The effects of dietary cholesterol and dietary fat can be separated for purposes of discussion, although many McDonald's products contain substantial amounts of both. Dietary Cholesterol
According to Bowes and Church's Food Values of Portions Commonly Used (1989) by J.A.T. Pennington, a Big Mac contains 83mg of cholesterol, a cheeseburger contains 41 mg of cholesterol, and a hamburger holds 29 mg of cholesterol. The mathematical relationship between dietary cholesterol and heart disease was summarized in an American Medical Association journal, called the Archives of Pathology and Laboratory Medicine, in October, 1988, by Jeremiah Stamler, M.D., of Northwestern University Medical School in Chicago, Illinois, and Richard Shekelle, Ph.D., of the University of Texas School of Public Health in Houston, Texas:
"In humans, ingestion of dietary cholesterol raises serum cholesterol, largely through its effect on low-density lipoprotein-cholesterol. Over the range of intake in usual American diets, this effect is substantial, e.g. with 300 mg of cholesterol intake per 1,000 kcal, rather than 100, serum cholesterol is on average about 6% to 7% higher, equivalent to a 12% to 14% greater risk of coronary heart disease."(2)
The Lipid Research Clinics Trial, one of the best-known multi-center research studies on heart disease, showed that on average every one percent increase in the serum cholesterol level is associated with an increase in the risk of a heart attack of two percent or more.(3) The relationships between dietary cholesterol and cholesterol levels, and between cholesterol levels and heart disease risk, as I have described them here, are commonly accepted by researchers and clinicians.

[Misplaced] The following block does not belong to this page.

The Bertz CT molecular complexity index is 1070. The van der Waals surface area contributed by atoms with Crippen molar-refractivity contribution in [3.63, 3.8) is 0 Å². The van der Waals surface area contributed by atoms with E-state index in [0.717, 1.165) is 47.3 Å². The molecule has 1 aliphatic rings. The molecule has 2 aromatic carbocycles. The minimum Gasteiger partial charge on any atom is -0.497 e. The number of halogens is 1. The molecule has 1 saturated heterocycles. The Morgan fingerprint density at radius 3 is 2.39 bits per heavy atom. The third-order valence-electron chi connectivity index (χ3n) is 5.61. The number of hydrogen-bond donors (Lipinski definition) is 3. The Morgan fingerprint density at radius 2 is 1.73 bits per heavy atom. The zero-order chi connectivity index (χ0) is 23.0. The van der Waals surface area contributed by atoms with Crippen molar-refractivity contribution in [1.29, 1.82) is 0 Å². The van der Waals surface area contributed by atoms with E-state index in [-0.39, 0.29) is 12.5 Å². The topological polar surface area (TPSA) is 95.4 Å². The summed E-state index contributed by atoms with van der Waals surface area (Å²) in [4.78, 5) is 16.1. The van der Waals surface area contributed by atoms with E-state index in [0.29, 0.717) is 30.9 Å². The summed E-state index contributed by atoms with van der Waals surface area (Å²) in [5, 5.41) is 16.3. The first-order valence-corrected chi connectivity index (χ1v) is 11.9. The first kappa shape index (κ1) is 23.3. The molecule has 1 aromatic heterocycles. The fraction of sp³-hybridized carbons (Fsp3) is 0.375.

Dietary cholesterol also contributes to heart disease apart from its effect on serum cholesterol levels, as the article by Stamler and Shekelle describes:
"In addition, since 1981, four prospective within-population studies have shown that dietary cholesterol intake of individuals is significantly related to their long-term CHD risk, independent of and in addition to serum cholesterol, blood pressure, and cigarette use. On average, a 200 mg/1000 kcal higher intake of cholesterol at baseline was associated with a 30% higher CHD rate (95% confidence interval, 1.1 to 1.5). Conversely, lower intakes of cholesterol were associated with significantly lower risks of CHD, and of all causes mortality as well....The importance of a low-dietary cholesterol intake for prevention of CHD merits emphasis."(2)